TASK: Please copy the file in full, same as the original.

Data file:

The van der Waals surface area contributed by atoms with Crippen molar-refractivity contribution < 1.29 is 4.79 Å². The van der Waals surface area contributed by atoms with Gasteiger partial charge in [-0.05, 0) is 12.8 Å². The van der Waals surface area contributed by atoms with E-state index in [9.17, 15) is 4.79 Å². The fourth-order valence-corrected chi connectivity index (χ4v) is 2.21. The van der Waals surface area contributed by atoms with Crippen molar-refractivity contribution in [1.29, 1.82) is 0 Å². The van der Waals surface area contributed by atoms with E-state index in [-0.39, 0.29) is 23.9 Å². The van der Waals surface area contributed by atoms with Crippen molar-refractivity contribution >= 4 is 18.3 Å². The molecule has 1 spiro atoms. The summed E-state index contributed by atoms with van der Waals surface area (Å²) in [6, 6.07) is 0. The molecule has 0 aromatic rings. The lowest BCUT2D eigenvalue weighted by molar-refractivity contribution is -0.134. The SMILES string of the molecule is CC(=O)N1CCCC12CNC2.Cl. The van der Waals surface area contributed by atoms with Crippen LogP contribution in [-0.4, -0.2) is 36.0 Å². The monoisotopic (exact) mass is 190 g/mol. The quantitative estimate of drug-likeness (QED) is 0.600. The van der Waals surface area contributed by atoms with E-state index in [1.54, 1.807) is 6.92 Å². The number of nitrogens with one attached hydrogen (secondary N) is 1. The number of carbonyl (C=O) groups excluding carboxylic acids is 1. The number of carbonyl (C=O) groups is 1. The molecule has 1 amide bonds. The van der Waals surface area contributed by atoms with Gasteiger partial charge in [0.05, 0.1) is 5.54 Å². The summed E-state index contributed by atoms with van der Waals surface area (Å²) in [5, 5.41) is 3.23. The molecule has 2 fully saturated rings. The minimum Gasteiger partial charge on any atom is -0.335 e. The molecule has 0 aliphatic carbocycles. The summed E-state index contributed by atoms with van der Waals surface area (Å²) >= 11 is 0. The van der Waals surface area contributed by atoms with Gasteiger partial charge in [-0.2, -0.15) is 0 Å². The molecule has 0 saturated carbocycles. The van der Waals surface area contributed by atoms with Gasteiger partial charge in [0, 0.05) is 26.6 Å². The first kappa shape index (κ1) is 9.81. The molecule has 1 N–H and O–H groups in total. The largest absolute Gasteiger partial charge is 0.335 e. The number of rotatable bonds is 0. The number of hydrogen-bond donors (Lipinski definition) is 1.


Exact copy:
The van der Waals surface area contributed by atoms with Crippen molar-refractivity contribution < 1.29 is 4.79 Å². The van der Waals surface area contributed by atoms with Gasteiger partial charge in [-0.05, 0) is 12.8 Å². The van der Waals surface area contributed by atoms with E-state index in [9.17, 15) is 4.79 Å². The fourth-order valence-corrected chi connectivity index (χ4v) is 2.21. The van der Waals surface area contributed by atoms with Crippen molar-refractivity contribution in [1.29, 1.82) is 0 Å². The van der Waals surface area contributed by atoms with E-state index in [-0.39, 0.29) is 23.9 Å². The van der Waals surface area contributed by atoms with Crippen molar-refractivity contribution >= 4 is 18.3 Å². The molecule has 1 spiro atoms. The summed E-state index contributed by atoms with van der Waals surface area (Å²) in [6, 6.07) is 0. The molecule has 0 aromatic rings. The lowest BCUT2D eigenvalue weighted by molar-refractivity contribution is -0.134. The SMILES string of the molecule is CC(=O)N1CCCC12CNC2.Cl. The van der Waals surface area contributed by atoms with Crippen LogP contribution in [-0.4, -0.2) is 36.0 Å². The monoisotopic (exact) mass is 190 g/mol. The quantitative estimate of drug-likeness (QED) is 0.600. The van der Waals surface area contributed by atoms with E-state index in [1.54, 1.807) is 6.92 Å². The number of nitrogens with one attached hydrogen (secondary N) is 1. The number of carbonyl (C=O) groups excluding carboxylic acids is 1. The number of carbonyl (C=O) groups is 1. The molecule has 1 amide bonds. The van der Waals surface area contributed by atoms with Gasteiger partial charge in [0.05, 0.1) is 5.54 Å². The summed E-state index contributed by atoms with van der Waals surface area (Å²) in [5, 5.41) is 3.23. The molecule has 2 fully saturated rings. The minimum Gasteiger partial charge on any atom is -0.335 e. The molecule has 0 aliphatic carbocycles. The summed E-state index contributed by atoms with van der Waals surface area (Å²) >= 11 is 0. The van der Waals surface area contributed by atoms with Gasteiger partial charge in [-0.2, -0.15) is 0 Å². The molecule has 0 saturated carbocycles. The van der Waals surface area contributed by atoms with Gasteiger partial charge in [0, 0.05) is 26.6 Å². The first kappa shape index (κ1) is 9.81. The molecule has 1 N–H and O–H groups in total. The largest absolute Gasteiger partial charge is 0.335 e. The number of rotatable bonds is 0. The number of hydrogen-bond donors (Lipinski definition) is 1.